They are little more than a few old guns handed down the line.
Once owned by my Nana and Papa, but now they are mine.
They've been all the way to Utah, then back home to Texas again.
They've seen Colorado, Wyoming, and the Grand Canyon.
Hunting trips in the freezing snow and up before the sun.
They're now apart of me, I got the guns.
I never really got to know him I was much to young
He died on the Corpus Christi Bay when I was one.
A Christian man I barely knew, but he was oh so proud of me.
He ran the nursery at the church for free
"Amazing Grace how sweet the sound" he always sung
Sometimes I can hear him when I fire them guns
I've seen tears in grown men's eyes when they speak of their granddad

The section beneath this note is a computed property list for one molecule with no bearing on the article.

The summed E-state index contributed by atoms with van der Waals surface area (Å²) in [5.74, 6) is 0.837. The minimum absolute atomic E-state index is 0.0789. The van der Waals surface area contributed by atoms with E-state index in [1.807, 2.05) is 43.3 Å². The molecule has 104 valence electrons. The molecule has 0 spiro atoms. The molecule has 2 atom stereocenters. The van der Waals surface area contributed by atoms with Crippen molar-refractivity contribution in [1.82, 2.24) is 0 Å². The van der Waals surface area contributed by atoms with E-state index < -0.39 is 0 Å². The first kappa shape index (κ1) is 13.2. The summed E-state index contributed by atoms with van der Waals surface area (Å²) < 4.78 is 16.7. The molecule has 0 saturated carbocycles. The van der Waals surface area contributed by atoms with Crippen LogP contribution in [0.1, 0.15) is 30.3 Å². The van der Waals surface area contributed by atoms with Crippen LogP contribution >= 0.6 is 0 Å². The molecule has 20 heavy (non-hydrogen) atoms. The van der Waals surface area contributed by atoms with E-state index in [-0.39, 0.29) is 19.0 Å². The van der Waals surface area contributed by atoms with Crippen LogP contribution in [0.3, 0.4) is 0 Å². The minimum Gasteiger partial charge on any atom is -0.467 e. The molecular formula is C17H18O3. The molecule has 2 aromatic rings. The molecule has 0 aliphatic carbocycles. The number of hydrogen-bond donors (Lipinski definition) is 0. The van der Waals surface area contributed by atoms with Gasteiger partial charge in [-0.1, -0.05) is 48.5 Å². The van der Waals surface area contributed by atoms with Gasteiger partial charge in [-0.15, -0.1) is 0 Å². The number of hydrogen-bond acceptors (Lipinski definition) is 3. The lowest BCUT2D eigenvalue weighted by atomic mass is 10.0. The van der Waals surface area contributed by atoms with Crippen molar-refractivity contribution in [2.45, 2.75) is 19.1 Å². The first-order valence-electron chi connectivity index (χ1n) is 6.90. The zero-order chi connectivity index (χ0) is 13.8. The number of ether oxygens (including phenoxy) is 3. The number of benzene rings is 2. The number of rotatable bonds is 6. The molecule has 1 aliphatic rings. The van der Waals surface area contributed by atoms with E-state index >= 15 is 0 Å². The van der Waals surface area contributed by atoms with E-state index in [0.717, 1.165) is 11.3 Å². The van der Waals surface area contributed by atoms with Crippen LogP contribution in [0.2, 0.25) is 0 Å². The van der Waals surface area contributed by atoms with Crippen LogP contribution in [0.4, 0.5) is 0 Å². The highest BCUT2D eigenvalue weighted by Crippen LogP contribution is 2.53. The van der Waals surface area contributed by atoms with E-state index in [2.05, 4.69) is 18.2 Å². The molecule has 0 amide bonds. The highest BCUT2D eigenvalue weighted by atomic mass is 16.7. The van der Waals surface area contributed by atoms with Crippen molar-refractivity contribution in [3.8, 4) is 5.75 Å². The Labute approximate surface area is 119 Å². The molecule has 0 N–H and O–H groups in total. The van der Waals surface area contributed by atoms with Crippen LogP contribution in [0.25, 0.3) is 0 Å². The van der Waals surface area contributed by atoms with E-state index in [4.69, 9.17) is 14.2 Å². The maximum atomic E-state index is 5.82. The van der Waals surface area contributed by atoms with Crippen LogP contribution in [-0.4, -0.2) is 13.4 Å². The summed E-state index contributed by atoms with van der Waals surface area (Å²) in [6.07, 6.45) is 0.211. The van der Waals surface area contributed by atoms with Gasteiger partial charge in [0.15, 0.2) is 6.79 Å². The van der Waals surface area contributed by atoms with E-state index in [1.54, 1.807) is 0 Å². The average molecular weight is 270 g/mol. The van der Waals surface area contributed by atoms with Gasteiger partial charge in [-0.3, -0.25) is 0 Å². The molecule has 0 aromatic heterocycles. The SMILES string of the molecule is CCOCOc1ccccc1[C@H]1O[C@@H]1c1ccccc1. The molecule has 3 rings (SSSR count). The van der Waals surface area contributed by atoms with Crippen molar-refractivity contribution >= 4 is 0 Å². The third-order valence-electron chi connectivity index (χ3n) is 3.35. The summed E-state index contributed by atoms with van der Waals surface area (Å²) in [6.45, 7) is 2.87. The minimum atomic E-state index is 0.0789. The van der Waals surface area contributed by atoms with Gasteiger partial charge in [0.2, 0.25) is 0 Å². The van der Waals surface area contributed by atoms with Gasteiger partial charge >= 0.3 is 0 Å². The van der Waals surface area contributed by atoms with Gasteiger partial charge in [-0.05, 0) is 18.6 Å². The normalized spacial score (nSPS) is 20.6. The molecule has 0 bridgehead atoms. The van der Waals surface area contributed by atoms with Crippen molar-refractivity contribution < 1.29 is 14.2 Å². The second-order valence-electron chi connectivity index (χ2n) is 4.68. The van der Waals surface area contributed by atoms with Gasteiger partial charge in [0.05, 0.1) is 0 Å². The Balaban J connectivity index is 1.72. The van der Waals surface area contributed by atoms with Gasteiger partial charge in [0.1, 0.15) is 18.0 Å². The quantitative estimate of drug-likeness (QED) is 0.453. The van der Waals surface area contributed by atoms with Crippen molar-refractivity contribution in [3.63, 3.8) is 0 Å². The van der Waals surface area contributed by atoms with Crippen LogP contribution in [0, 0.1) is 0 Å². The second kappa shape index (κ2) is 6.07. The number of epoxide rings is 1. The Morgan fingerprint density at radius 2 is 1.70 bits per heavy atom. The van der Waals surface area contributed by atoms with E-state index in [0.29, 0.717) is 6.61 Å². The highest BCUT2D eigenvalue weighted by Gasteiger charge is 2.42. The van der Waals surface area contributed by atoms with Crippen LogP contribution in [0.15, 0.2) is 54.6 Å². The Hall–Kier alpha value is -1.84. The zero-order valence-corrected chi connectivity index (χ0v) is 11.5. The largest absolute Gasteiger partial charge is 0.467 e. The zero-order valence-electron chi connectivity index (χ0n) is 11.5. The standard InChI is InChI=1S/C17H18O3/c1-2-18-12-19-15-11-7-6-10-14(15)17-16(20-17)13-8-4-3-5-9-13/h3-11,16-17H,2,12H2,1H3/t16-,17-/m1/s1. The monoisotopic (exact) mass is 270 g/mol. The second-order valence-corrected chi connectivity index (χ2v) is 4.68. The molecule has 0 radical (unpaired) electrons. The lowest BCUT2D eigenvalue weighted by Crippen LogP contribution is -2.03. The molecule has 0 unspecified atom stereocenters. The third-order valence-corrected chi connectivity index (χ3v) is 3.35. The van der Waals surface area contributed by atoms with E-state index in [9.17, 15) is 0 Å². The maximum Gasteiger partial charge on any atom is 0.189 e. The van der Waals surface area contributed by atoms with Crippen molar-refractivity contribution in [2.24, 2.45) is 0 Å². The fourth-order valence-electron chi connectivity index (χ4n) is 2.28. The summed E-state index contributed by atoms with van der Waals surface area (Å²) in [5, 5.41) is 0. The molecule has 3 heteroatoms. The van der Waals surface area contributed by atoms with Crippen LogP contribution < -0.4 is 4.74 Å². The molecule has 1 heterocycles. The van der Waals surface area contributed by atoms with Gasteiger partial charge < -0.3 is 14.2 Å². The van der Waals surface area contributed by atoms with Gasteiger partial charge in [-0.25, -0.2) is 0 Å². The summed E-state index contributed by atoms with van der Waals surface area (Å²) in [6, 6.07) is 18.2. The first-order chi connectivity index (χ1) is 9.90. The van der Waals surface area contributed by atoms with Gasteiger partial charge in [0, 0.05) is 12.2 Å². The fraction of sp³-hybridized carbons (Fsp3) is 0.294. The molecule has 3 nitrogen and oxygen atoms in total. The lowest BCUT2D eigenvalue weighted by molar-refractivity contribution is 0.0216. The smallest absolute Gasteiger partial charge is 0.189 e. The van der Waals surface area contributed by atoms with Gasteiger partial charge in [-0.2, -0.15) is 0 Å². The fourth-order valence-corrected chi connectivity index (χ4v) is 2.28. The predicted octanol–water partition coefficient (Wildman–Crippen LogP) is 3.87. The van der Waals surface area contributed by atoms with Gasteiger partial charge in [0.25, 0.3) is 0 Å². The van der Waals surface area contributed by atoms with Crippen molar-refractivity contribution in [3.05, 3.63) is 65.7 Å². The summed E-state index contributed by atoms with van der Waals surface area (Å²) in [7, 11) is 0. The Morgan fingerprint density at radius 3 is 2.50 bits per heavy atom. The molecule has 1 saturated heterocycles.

Then they laugh at how he spoiled then to the bone
I don't have those memories that I can hold on to
So I keep hanging on to his old guns
Nana lived on a few more years until Christmas '79
I thank God for those childhood memories of mine
My sister told me in confidence her innocent secret birthday wish,
"dear Lord bring Nana back to us"
But instead she got her earrings old time clip-ons and she had fun
Me, I was 8 years old and I got the guns
I was only daughter's son, his pride and all his love
Maybe someday if I try my best I'll be half the man he was
He knew love lasted longer. The great depression only made him stronger
He saved his pennied and prayed to God each night
He knew how to weather hard times and showed us how to overcome
I can feel his strength when I hold his guns
Just and old bolt-action 16 gauge
And my grandmother's 410
A 270 that my dad fired once
He brought a mule deer in